These failed attempts to preserve theirs as well the roots of their children, bring Samad and Hussein to take more drastic actions about themselves. While Samad turns to god, “is in his own world” and only answers his son by yelling at him, Hussein simply goes back to bed with his vodka. His hopes are with his brother, asking him to take care of Omar and marrying him off to his cousin Tania. It has to be said that preserving and being distraught about their situation does not help them to improve it. Yet, Samad’s and Hussein’s personal disappointment is so big, that for themselves they see no other solution than to preserve and hide, to suffer from their ambiguous life.
II.2.2. Ardashir & Nasser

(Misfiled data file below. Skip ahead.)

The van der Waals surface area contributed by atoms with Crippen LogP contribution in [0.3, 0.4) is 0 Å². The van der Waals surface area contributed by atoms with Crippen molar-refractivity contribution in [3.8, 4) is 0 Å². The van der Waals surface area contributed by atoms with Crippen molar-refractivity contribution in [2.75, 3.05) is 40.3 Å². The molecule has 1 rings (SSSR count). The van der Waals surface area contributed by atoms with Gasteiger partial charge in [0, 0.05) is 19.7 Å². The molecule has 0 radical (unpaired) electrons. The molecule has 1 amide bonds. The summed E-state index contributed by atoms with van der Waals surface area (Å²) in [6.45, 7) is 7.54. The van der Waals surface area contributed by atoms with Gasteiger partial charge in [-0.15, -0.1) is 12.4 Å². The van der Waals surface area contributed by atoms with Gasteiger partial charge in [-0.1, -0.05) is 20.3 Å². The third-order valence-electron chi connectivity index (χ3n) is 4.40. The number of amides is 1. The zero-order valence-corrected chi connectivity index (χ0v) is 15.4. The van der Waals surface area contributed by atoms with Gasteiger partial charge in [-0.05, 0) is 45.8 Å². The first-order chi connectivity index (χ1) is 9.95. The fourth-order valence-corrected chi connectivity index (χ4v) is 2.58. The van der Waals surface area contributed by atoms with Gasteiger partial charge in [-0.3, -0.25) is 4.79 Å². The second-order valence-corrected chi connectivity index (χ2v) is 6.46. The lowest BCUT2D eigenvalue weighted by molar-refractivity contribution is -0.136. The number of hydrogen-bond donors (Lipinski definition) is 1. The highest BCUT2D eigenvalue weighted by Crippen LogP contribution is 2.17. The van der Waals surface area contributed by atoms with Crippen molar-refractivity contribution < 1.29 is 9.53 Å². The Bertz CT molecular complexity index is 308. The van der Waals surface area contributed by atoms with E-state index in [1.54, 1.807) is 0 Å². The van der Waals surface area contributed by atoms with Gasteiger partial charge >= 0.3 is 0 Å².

Samad’s cousin Ardashir and Hussein’s brother Nasser on the other hand, have accepted the in-betweenness of their belonging and tried to make the best out of it by adapting to England. Both are businessman and business is what counts to them the most. Ardashir runs a successful Indian restaurant at Leicester Square, “the biggest tourist trap in London”, which serves Westernised Indian food to please the English/ tourist customers. Nasser owns several places; such as the garage Omar first starts working for him or the laundrette, which becomes Omar’s in a short period of time. Even if they are businessman living according to Thatcherism, they also have a sense for family. Both have quite a big family and offer available jobs to family members, which are lousy paid. Samad works for Ardashir, Omar works for his uncle Nasser. At least Nasser provides promotion prospects for Omar, while Ardashir does not rise Samad’s wage. Both try to make their way in their new home, which does not necessarily mean that they are not traditionalists. Nasser has a huge family, three daughters and a wife, who’s mind is still stuck in Pakistan, being illiterate and practicing magic to get rid off her husband’s mistress Rachel. It is natural to Nasser to marry off his eldest daughter to Omar, although these do not have a love relationship. Presumably, Nasser’s marriage got arranged as well, which would explain why he has a mistress. Making an effort to combine all possibilities there are, Nasser as well as Ardashir are able to limit their feelings of in-betweenness, at least if they feel in-between, they do not get distraught about England, like Hussein or Samad.